Another Deadpool trait that plays well is his opinion of superheroes, and how they are really just a bunch of boy scouts. From a mocking earnestness to piercing insults, his contempt is clear and relatable. This is made most apparent when bounced off the teacher’s pet that is Colossus; the metal X-Man is written as the personification of the naivete and rigid moral code that rubs Deadpool the wrong way. Even though this puts a comedic spin on one of Fox’s Marvel characters, it’s not like they have any major Colossus plans. Crossovers are definitely lucrative right now, and the following scene would most likely enhance Colossus’s fanbase:
After a freeway skirmish, Colossus has broken several of Deadpool’s bones and has him handcuffed and dangling over another freeway below. Deadpool reaches up with a knife and cuts off his own arm. Colossus lets out a well-timed “Oh, man! Why?” before Deadpool makes the final slice and escapes.
3. Blind Al/Ikea
In the comics, Blind Al is the old blind woman who is Deadpool’s roommate, who also doubles as a mother figure and was once his prisoner as well as connected to British Intelligence. Simple, right? If Deadpool were written as a series rather than a film, his relationship with Blind Al would be rich for mining. While this version of Blind Al doesn’t seem to have as much baggage as the comic version, she is written as the perfect supporting character – one whose relationship with Deadpool only further defines Deadpool’s character. This incarnation of the duo met on Craigslist, about which at one point Blind Al remarks, “I’m going to find this Craig. And I’m going to kill him.”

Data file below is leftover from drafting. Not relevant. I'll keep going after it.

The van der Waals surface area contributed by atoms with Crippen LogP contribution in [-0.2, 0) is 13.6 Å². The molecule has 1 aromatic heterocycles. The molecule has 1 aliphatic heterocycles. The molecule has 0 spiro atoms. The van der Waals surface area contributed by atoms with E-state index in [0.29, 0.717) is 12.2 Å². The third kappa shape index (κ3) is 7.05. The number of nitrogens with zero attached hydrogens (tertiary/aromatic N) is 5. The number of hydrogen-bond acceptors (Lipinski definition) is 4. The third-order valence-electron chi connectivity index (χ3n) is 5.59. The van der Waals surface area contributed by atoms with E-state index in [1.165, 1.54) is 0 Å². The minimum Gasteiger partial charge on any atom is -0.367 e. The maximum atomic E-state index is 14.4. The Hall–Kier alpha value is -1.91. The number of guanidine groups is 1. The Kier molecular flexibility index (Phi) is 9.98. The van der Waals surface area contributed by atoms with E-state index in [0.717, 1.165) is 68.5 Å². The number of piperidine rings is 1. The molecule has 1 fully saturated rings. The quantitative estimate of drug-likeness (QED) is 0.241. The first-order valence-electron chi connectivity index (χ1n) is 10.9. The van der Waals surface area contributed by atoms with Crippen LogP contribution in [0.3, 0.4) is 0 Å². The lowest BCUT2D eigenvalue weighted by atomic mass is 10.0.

A hilarious running gag is that it’s Deadpool’s job to pay the rent and Blind Al’s job to build the furniture. Ikea boxes scatter the apartment, and a Roomba vacuum robot sucks up loose screws to incomplete furniture sets. The dressers and nightstands are constantly falling over, and the fact that Deadpool keeps this bargain with Al in place is once again proof the writers had a solid adaptation on their hands. Before I continue, I’d like to point out that-